And Samuel said, As thy sword hath made women childless, so shall thy mother be childless among women. And Samuel hewed Agag in pieces before the LORD in Gilgal.

 

-- 1 Samual 15:33 (King James Version)

 

 

The Gross-Rosen concentration camp system was centered in lower Silesia, in a town which first appears in the historical record in 1291 as Rogoźnica before vanishing into the borders of various other rapacious central European states for many centuries. In 1945, after the war ended and Poland's borders were once again redrawn, it would become Rogoźnica once more, but during the interwar era and the Second World War, it was Groß Rosen. Gross-Rosen had begun life as an outpost of Sachshausen in Oranienburg, one of the oldest of the concentration camps, where 100,000 were killed between 1936 and 1945, before being spun off into its own camp system in about May of 1941.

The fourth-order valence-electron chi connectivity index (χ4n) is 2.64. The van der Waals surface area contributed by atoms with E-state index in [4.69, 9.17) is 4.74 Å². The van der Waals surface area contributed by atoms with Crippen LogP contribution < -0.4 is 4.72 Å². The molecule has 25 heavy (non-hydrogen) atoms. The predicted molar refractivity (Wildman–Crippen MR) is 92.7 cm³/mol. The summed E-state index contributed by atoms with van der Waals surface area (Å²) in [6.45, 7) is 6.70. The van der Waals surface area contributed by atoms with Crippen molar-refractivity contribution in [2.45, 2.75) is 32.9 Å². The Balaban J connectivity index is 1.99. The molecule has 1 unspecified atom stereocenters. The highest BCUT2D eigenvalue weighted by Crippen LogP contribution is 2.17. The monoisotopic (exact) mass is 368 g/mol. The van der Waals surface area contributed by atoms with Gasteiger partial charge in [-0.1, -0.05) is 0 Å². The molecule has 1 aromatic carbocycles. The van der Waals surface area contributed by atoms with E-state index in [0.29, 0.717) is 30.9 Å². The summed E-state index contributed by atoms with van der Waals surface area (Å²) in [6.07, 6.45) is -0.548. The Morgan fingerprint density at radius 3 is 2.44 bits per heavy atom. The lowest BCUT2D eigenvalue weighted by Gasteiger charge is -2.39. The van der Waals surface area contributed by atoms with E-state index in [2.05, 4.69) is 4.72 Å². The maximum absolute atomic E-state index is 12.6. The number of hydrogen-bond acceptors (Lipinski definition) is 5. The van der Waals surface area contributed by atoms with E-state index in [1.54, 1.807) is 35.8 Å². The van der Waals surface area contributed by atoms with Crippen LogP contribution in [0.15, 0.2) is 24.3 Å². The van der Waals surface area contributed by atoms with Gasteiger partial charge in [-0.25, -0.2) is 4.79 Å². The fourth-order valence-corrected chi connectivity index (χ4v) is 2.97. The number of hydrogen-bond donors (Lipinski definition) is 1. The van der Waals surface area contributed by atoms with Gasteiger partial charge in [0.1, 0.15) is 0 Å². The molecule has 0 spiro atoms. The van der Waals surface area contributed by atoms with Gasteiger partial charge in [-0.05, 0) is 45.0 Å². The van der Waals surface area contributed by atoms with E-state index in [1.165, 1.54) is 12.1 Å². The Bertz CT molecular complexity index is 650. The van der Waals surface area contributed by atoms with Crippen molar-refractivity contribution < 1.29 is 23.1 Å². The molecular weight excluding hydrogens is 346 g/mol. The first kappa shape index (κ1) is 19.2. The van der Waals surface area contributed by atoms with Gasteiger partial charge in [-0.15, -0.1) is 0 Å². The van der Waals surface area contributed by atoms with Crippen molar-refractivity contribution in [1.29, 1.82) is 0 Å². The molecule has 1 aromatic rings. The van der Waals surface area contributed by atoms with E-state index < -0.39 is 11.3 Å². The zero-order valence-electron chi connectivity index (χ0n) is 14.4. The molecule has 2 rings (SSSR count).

Gross-Rosen's network of subcamps supplied slaves to vast swathes of German industry, including Sigla Sicherheitsglas G.m.b.H. in Gross Kunzendorf, which produced the "KUDO" (KUnzendorf DOppelglas) safety glass used in Fw190 and Ju87 windscreens (slaves from Buchenwald manufactured Fw190 wings and undercarriages for Junkers at Niederorschel, about 450 kilometers away), as well as Focke-Wulf proper via their Sorau factory complex, about five kilometers from Gross Kunzendorf and serviced by the Alsau subcamp. Interestingly, at least one of the Gross-Rosen subcamps (Brieg) was guarded primarily by ground troops from the Luftwaffe, with only a handful of SS personnel; the slaves there were occaisonally rented out to local farmers to work in their fields.